Divorce and the gender division of labor in comparative perspective


Journal Article

This article shows how cross-national variation in labor market attributes, social policies affecting female employment, and divorce laws affect both female labor force participation and divorce. These in turn lead to a systematic gendered pattern in the preferences for government spending on social services. By analyzing data on household division of labor and divorce, we show that a politically and institutionally mediated bargaining model better explains choices over allocation of work than does Becker's economic model, which assumes a single family utility function. This analysis suggests the fruitfulness of investigating how labor markets and public policies shape gender stereotypes and for how child support rules may affect women's decisions about labor market participation. © The Author 2005, Published by Oxford University Press. All rights reserved.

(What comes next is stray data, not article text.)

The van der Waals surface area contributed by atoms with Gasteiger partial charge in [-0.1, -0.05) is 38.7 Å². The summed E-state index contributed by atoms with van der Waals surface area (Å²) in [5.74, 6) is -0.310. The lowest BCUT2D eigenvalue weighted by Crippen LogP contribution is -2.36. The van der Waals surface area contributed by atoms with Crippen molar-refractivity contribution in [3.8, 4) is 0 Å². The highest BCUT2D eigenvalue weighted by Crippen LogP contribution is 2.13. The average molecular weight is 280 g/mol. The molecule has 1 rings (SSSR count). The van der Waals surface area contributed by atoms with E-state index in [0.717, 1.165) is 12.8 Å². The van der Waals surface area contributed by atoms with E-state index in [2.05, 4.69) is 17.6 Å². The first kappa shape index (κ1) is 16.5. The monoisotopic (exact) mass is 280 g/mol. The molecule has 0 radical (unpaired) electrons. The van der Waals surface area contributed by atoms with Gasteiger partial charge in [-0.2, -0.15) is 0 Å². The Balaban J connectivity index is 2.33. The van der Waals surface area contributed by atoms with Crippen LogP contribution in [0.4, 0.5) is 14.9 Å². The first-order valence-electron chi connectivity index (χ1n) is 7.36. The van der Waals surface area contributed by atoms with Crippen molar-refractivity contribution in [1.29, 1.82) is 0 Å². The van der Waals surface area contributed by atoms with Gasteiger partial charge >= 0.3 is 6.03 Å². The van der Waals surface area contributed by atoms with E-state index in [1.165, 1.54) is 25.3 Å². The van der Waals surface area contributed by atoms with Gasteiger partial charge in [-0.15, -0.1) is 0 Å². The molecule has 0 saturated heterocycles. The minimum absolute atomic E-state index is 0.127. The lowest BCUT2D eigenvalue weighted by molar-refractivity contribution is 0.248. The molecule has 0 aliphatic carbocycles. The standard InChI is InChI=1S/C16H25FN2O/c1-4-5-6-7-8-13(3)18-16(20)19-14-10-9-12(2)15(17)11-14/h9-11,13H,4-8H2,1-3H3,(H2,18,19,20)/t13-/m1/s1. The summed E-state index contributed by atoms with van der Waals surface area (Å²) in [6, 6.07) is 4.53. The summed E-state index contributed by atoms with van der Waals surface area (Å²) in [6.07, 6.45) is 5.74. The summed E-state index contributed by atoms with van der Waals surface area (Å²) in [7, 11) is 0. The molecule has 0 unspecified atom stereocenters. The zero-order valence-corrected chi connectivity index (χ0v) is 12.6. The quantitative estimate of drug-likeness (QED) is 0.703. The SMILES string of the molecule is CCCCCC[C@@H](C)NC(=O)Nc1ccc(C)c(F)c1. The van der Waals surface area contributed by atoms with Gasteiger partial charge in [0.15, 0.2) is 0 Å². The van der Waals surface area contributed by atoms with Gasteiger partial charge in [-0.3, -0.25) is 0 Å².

Full Text

Duke Authors

Cited Authors

  • Iversen, T; Rosenbluth, F; Soskice, D

Published Date

  • June 1, 2005

Published In

Volume / Issue

  • 12 / 2

Start / End Page

  • 216 - 242

International Standard Serial Number (ISSN)

  • 1072-4745

Digital Object Identifier (DOI)

  • 10.1093/sp/jxi012

Citation Source

  • Scopus